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http://dx.doi.org/10.3389/fimmu.2019.01211DOI Listing
http://www.ncbi.nlm.nih.gov/pmc/articles/PMC6598206PMC
October 2020

Duration of post-vaccination immunity to yellow fever in volunteers eight years after a dose-response study.

Vaccine 2018 06 18;36(28):4112-4117. Epub 2018 May 18.

Bio-Manguinhos/Fiocruz, Brazil.

In 2009, Bio-Manguinhos conducted a dose-response study with the yellow fever vaccine, administering the vaccine in the usual mean dose of 27,476 IU (full dose, reference) and in tapered doses (10,447 IU, 3013 IU, 587 IU, 158 IU, and 31 IU) by the usual subcutaneous route and usual volume (0.5 mL). Tapered doses were obtained by dilution in the manufacturer's laboratory, and the test batches presented industrial quality. Doses down to 587 IU showed similar immunogenicity to the full dose (27,476, reference), while the 158 IU and 31 IU doses displayed lower immunogenicity. Seropositivity was maintained at 10 months, except in the group that received the 31 IU dose. The current study aims to determine whether yellow fever seropositivity was maintained eight years after YF vaccination in non-revaccinated individuals. According to the current study's results, seropositivity was maintained in 85% of 318 participants and was similar across groups. The findings support the use of the yellow fever vaccine in fractional doses during outbreaks, but each fractional dose should have at least 587 IU. This study also supports the minimum dose required by WHO, 1000 IU.

Clinical Trials Registration: Clinicaltrials.gov NCT 03338231.
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http://dx.doi.org/10.1016/j.vaccine.2018.05.041DOI Listing
http://www.ncbi.nlm.nih.gov/pmc/articles/PMC6026294PMC
June 2018

Heparin removal by ecteola-cellulose pre-treatment enables the use of plasma samples for accurate measurement of anti-Yellow fever virus neutralizing antibodies.

J Immunol Methods 2017 09 14;448:9-20. Epub 2017 May 14.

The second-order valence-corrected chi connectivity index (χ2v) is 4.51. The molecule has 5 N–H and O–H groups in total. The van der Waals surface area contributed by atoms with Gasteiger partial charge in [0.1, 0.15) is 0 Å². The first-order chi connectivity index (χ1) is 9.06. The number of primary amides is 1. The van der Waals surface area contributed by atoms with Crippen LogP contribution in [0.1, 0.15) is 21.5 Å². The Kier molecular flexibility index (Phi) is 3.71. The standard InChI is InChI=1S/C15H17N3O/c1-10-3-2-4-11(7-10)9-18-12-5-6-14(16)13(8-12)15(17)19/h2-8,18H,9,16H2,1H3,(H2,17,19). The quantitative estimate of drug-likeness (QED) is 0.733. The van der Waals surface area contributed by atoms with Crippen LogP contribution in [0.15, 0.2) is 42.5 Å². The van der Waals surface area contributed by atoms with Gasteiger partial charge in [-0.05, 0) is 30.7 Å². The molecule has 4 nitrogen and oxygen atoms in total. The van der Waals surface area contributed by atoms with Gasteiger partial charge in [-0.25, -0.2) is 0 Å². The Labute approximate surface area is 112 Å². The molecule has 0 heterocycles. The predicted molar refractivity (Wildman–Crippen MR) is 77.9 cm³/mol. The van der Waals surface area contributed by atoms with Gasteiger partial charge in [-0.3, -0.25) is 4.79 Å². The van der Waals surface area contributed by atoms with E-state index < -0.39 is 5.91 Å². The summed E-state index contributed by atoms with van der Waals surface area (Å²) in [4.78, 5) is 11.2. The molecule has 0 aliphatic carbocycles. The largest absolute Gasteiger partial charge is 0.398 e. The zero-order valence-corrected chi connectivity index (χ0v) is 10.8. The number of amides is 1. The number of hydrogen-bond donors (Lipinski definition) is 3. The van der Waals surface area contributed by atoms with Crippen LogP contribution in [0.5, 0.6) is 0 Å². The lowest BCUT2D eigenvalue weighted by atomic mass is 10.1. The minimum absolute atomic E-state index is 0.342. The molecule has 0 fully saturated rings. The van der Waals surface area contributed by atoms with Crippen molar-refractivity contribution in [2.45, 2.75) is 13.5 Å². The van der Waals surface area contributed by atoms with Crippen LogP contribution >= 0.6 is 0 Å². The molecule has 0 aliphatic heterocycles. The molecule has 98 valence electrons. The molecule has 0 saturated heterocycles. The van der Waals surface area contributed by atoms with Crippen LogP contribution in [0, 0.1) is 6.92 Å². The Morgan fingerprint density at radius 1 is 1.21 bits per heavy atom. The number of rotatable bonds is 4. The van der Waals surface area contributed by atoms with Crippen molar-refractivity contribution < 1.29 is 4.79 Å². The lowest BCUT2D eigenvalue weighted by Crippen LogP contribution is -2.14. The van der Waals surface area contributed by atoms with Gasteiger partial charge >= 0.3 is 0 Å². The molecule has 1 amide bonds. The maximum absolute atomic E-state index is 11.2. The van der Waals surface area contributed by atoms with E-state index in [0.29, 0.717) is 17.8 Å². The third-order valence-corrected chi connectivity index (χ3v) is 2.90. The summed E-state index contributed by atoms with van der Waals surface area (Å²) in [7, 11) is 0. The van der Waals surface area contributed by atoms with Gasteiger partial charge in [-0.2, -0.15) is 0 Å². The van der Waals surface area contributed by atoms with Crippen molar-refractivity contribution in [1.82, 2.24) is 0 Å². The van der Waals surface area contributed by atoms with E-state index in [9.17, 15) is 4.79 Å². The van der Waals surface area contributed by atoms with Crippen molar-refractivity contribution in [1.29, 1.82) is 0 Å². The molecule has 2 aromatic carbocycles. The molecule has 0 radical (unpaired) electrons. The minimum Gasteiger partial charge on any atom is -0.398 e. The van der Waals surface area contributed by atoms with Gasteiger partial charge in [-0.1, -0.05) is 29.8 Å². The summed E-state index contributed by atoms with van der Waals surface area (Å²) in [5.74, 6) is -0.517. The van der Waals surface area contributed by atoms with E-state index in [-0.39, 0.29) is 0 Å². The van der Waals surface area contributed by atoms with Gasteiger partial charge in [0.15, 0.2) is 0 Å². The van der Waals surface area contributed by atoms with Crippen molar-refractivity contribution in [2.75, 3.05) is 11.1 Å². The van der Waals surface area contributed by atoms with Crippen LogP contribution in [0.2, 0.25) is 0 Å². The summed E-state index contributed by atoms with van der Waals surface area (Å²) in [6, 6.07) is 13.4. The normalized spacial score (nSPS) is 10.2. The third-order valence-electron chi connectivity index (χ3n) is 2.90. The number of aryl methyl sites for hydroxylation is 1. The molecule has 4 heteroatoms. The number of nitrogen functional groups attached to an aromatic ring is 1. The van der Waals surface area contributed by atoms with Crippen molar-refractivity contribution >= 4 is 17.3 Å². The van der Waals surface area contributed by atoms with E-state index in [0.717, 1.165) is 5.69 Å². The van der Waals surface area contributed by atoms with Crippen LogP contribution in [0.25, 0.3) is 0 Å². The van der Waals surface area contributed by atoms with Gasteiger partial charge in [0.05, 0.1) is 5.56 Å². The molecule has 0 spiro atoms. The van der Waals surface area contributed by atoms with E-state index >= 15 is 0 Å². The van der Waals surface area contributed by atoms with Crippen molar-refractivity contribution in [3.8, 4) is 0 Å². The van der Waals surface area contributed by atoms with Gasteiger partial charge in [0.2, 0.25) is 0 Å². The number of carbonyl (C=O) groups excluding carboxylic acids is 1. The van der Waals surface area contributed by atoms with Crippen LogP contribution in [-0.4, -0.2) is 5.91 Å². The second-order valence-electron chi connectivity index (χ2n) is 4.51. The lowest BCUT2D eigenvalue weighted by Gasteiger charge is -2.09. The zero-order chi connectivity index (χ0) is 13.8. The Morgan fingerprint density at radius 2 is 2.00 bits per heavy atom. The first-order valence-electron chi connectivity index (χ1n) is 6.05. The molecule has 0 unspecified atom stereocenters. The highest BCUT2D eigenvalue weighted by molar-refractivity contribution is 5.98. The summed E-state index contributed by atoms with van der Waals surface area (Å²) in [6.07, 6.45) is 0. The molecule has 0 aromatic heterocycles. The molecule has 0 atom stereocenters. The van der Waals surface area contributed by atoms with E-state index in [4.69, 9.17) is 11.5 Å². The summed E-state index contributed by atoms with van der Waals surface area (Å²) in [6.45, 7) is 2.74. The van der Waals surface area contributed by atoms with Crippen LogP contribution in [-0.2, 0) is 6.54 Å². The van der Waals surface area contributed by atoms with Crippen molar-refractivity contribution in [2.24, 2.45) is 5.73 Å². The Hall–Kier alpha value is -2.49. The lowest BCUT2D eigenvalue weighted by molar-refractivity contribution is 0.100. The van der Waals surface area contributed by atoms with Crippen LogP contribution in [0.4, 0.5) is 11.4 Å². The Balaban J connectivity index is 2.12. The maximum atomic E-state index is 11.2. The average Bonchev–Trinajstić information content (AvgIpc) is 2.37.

Grupo Integrado de Pesquisas em Biomarcadores, Centro de Pesquisas René Rachou, FIOCRUZ, Minas Gerais, Brazil; Laboratório de Tecnologia Virológica, Instituto de Tecnologia em Imunobiológicos Bio-Manguinhos, FIOCRUZ, Rio de Janeiro, Brazil; Assessoria Clínica, Instituto de Tecnologia em Imunobiológicos Bio-Manguinhos, FIOCRUZ, Rio de Janeiro, Brazil; Escola Nacional de Saúde Pública, FIOCRUZ, Rio de Janeiro, Brazil.

Technological innovations in vaccinology have recently contributed to bring about novel insights for the vaccine-induced immune response. While the current protocols that use peripheral blood samples may provide abundant data, a range of distinct components of whole blood samples are required and the different anticoagulant systems employed may impair some properties of the biological sample and interfere with functional assays. Although the interference of heparin in functional assays for viral neutralizing antibodies such as the functional plaque-reduction neutralization test (PRNT), considered the gold-standard method to assess and monitor the protective immunity induced by the Yellow fever virus (YFV) vaccine, has been well characterized, the development of pre-analytical treatments is still required for the establishment of optimized protocols. The present study intended to optimize and evaluate the performance of pre-analytical treatment of heparin-collected blood samples with ecteola-cellulose (ECT) to provide accurate measurement of anti-YFV neutralizing antibodies, by PRNT. The study was designed in three steps, including: I. Problem statement; II. Pre-analytical steps; III. Analytical steps. Data confirmed the interference of heparin on PRNT reactivity in a dose-responsive fashion. Distinct sets of conditions for ECT pre-treatment were tested to optimize the heparin removal. The optimized protocol was pre-validated to determine the effectiveness of heparin plasma:ECT treatment to restore the PRNT titers as compared to serum samples. The validation and comparative performance was carried out by using a large range of serum vs heparin plasma:ECT 1:2 paired samples obtained from unvaccinated and 17DD-YFV primary vaccinated subjects. Altogether, the findings support the use of heparin plasma:ECT samples for accurate measurement of anti-YFV neutralizing antibodies.